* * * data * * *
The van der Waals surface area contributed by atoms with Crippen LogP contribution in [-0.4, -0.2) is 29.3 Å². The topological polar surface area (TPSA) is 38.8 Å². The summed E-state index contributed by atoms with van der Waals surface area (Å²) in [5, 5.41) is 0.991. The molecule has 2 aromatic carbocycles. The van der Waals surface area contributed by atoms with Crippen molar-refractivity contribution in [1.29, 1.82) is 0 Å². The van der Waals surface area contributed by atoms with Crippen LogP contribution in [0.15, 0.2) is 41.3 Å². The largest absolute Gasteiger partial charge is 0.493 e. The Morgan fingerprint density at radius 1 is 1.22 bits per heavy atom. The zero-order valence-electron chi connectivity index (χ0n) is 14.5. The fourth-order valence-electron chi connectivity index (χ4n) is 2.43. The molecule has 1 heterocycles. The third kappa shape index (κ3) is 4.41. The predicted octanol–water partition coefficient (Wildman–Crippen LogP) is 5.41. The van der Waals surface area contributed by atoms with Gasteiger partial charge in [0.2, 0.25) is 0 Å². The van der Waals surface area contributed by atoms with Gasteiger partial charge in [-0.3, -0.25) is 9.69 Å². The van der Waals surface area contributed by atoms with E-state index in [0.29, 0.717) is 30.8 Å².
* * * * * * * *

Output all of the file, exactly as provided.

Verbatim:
The van der Waals surface area contributed by atoms with Crippen LogP contribution in [-0.4, -0.2) is 29.3 Å². The topological polar surface area (TPSA) is 38.8 Å². The summed E-state index contributed by atoms with van der Waals surface area (Å²) in [5, 5.41) is 0.991. The molecule has 2 aromatic carbocycles. The van der Waals surface area contributed by atoms with Crippen molar-refractivity contribution in [1.29, 1.82) is 0 Å². The van der Waals surface area contributed by atoms with Crippen LogP contribution in [0.15, 0.2) is 41.3 Å². The largest absolute Gasteiger partial charge is 0.493 e. The Morgan fingerprint density at radius 1 is 1.22 bits per heavy atom. The zero-order valence-electron chi connectivity index (χ0n) is 14.5. The fourth-order valence-electron chi connectivity index (χ4n) is 2.43. The molecule has 1 heterocycles. The third kappa shape index (κ3) is 4.41. The predicted octanol–water partition coefficient (Wildman–Crippen LogP) is 5.41. The van der Waals surface area contributed by atoms with Gasteiger partial charge in [0.2, 0.25) is 0 Å². The van der Waals surface area contributed by atoms with Gasteiger partial charge in [-0.3, -0.25) is 9.69 Å². The van der Waals surface area contributed by atoms with E-state index in [0.29, 0.717) is 30.8 Å².